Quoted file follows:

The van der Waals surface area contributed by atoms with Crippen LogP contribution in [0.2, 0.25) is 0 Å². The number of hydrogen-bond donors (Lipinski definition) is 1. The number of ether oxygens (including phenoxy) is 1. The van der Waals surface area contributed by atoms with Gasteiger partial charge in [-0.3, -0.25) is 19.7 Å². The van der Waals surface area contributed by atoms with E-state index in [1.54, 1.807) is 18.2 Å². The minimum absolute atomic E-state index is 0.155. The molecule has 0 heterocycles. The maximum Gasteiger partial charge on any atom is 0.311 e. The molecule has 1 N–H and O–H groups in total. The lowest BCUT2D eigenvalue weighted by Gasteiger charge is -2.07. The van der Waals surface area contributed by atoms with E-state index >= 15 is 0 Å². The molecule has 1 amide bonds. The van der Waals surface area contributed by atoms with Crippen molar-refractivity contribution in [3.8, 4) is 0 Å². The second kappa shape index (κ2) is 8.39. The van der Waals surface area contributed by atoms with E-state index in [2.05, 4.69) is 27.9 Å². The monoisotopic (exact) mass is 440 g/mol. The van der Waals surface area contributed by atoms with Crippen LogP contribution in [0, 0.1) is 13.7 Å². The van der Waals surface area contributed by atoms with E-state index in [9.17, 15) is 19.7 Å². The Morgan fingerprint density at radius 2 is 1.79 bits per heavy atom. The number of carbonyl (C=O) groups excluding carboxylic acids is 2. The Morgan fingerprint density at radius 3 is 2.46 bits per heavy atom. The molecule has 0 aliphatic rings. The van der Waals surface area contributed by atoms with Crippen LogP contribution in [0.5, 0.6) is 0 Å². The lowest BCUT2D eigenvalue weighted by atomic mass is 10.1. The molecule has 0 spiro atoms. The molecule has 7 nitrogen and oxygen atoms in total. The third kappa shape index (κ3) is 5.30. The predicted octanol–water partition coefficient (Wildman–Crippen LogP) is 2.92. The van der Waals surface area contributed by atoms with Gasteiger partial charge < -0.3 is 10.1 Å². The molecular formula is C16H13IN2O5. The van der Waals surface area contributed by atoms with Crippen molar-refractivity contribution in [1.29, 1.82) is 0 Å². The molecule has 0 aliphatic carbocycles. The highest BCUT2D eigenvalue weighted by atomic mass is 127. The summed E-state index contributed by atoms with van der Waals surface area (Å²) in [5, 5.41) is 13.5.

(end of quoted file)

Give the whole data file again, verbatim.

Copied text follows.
The van der Waals surface area contributed by atoms with Crippen LogP contribution in [0.2, 0.25) is 0 Å². The number of hydrogen-bond donors (Lipinski definition) is 1. The number of ether oxygens (including phenoxy) is 1. The van der Waals surface area contributed by atoms with Gasteiger partial charge in [-0.3, -0.25) is 19.7 Å². The van der Waals surface area contributed by atoms with E-state index in [1.54, 1.807) is 18.2 Å². The minimum absolute atomic E-state index is 0.155. The molecule has 0 heterocycles. The maximum Gasteiger partial charge on any atom is 0.311 e. The molecule has 1 N–H and O–H groups in total. The lowest BCUT2D eigenvalue weighted by Gasteiger charge is -2.07. The van der Waals surface area contributed by atoms with E-state index >= 15 is 0 Å². The molecule has 1 amide bonds. The van der Waals surface area contributed by atoms with Crippen molar-refractivity contribution in [3.8, 4) is 0 Å². The second kappa shape index (κ2) is 8.39. The van der Waals surface area contributed by atoms with E-state index in [2.05, 4.69) is 27.9 Å². The monoisotopic (exact) mass is 440 g/mol. The van der Waals surface area contributed by atoms with Crippen LogP contribution in [0, 0.1) is 13.7 Å². The van der Waals surface area contributed by atoms with E-state index in [9.17, 15) is 19.7 Å². The Morgan fingerprint density at radius 2 is 1.79 bits per heavy atom. The number of carbonyl (C=O) groups excluding carboxylic acids is 2. The Morgan fingerprint density at radius 3 is 2.46 bits per heavy atom. The molecule has 0 aliphatic rings. The van der Waals surface area contributed by atoms with Crippen LogP contribution in [0.5, 0.6) is 0 Å². The lowest BCUT2D eigenvalue weighted by atomic mass is 10.1. The molecule has 0 spiro atoms. The molecule has 7 nitrogen and oxygen atoms in total. The third kappa shape index (κ3) is 5.30. The predicted octanol–water partition coefficient (Wildman–Crippen LogP) is 2.92. The van der Waals surface area contributed by atoms with Gasteiger partial charge < -0.3 is 10.1 Å². The molecular formula is C16H13IN2O5. The van der Waals surface area contributed by atoms with Crippen molar-refractivity contribution in [1.29, 1.82) is 0 Å². The molecule has 0 aliphatic carbocycles. The highest BCUT2D eigenvalue weighted by atomic mass is 127. The summed E-state index contributed by atoms with van der Waals surface area (Å²) in [5, 5.41) is 13.5.